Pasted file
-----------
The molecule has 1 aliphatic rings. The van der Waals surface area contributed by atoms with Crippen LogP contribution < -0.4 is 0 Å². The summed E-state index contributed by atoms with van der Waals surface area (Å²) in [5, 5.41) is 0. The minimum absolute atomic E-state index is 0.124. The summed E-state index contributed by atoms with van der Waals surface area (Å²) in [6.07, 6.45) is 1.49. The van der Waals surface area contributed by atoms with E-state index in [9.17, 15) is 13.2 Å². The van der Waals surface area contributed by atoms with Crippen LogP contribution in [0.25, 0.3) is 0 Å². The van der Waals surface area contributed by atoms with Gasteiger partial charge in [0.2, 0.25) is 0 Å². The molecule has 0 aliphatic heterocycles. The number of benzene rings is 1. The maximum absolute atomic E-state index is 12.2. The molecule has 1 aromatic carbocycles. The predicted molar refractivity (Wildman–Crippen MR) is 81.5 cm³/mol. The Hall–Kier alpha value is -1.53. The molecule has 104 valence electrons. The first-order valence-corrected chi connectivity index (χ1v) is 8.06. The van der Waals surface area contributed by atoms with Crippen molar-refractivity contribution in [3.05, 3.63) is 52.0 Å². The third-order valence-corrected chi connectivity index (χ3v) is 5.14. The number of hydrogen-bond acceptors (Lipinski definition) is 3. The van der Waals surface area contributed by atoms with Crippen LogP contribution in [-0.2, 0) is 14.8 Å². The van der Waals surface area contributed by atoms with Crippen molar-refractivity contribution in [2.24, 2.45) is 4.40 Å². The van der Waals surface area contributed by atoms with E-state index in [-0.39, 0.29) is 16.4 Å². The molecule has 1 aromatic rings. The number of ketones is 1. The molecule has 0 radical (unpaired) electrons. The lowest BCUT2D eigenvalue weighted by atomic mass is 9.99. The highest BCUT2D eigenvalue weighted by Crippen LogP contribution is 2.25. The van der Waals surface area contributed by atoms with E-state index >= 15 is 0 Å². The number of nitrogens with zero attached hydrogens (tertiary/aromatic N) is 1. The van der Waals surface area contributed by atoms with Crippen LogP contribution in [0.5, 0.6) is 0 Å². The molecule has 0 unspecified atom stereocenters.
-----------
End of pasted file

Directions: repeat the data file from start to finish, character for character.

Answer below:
The molecule has 1 aliphatic rings. The van der Waals surface area contributed by atoms with Crippen LogP contribution < -0.4 is 0 Å². The summed E-state index contributed by atoms with van der Waals surface area (Å²) in [5, 5.41) is 0. The minimum absolute atomic E-state index is 0.124. The summed E-state index contributed by atoms with van der Waals surface area (Å²) in [6.07, 6.45) is 1.49. The van der Waals surface area contributed by atoms with E-state index in [9.17, 15) is 13.2 Å². The van der Waals surface area contributed by atoms with Crippen LogP contribution in [0.25, 0.3) is 0 Å². The van der Waals surface area contributed by atoms with Gasteiger partial charge in [0.2, 0.25) is 0 Å². The molecule has 0 aliphatic heterocycles. The number of benzene rings is 1. The maximum absolute atomic E-state index is 12.2. The molecule has 1 aromatic carbocycles. The predicted molar refractivity (Wildman–Crippen MR) is 81.5 cm³/mol. The Hall–Kier alpha value is -1.53. The molecule has 104 valence electrons. The first-order valence-corrected chi connectivity index (χ1v) is 8.06. The van der Waals surface area contributed by atoms with Crippen molar-refractivity contribution in [3.05, 3.63) is 52.0 Å². The third-order valence-corrected chi connectivity index (χ3v) is 5.14. The number of hydrogen-bond acceptors (Lipinski definition) is 3. The van der Waals surface area contributed by atoms with Crippen LogP contribution in [-0.2, 0) is 14.8 Å². The van der Waals surface area contributed by atoms with Crippen molar-refractivity contribution in [2.24, 2.45) is 4.40 Å². The van der Waals surface area contributed by atoms with E-state index in [-0.39, 0.29) is 16.4 Å². The molecule has 1 aromatic rings. The number of ketones is 1. The molecule has 0 radical (unpaired) electrons. The lowest BCUT2D eigenvalue weighted by atomic mass is 9.99. The highest BCUT2D eigenvalue weighted by Crippen LogP contribution is 2.25. The van der Waals surface area contributed by atoms with E-state index >= 15 is 0 Å². The number of nitrogens with zero attached hydrogens (tertiary/aromatic N) is 1. The van der Waals surface area contributed by atoms with Crippen LogP contribution in [0.5, 0.6) is 0 Å². The molecule has 0 unspecified atom stereocenters.